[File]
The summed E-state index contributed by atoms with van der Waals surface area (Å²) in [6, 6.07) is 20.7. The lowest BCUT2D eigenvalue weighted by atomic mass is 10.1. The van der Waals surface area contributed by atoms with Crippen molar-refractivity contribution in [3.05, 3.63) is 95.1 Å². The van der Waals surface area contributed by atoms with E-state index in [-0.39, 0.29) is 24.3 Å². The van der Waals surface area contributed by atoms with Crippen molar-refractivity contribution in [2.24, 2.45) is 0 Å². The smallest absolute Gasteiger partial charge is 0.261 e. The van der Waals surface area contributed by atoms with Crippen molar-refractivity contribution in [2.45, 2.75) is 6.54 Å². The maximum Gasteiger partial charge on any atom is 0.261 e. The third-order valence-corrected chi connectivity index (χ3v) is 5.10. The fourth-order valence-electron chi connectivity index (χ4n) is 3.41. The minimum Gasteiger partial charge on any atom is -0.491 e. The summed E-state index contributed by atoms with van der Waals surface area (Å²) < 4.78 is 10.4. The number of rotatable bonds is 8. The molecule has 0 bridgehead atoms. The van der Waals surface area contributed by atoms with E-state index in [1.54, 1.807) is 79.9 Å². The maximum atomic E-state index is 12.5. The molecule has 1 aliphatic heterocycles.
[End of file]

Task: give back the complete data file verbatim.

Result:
The summed E-state index contributed by atoms with van der Waals surface area (Å²) in [6, 6.07) is 20.7. The lowest BCUT2D eigenvalue weighted by atomic mass is 10.1. The van der Waals surface area contributed by atoms with Crippen molar-refractivity contribution in [3.05, 3.63) is 95.1 Å². The van der Waals surface area contributed by atoms with E-state index in [-0.39, 0.29) is 24.3 Å². The van der Waals surface area contributed by atoms with Crippen molar-refractivity contribution in [2.24, 2.45) is 0 Å². The smallest absolute Gasteiger partial charge is 0.261 e. The van der Waals surface area contributed by atoms with Crippen molar-refractivity contribution in [2.45, 2.75) is 6.54 Å². The maximum Gasteiger partial charge on any atom is 0.261 e. The third-order valence-corrected chi connectivity index (χ3v) is 5.10. The fourth-order valence-electron chi connectivity index (χ4n) is 3.41. The minimum Gasteiger partial charge on any atom is -0.491 e. The summed E-state index contributed by atoms with van der Waals surface area (Å²) < 4.78 is 10.4. The number of rotatable bonds is 8. The molecule has 0 bridgehead atoms. The van der Waals surface area contributed by atoms with E-state index in [1.54, 1.807) is 79.9 Å². The maximum atomic E-state index is 12.5. The molecule has 1 aliphatic heterocycles.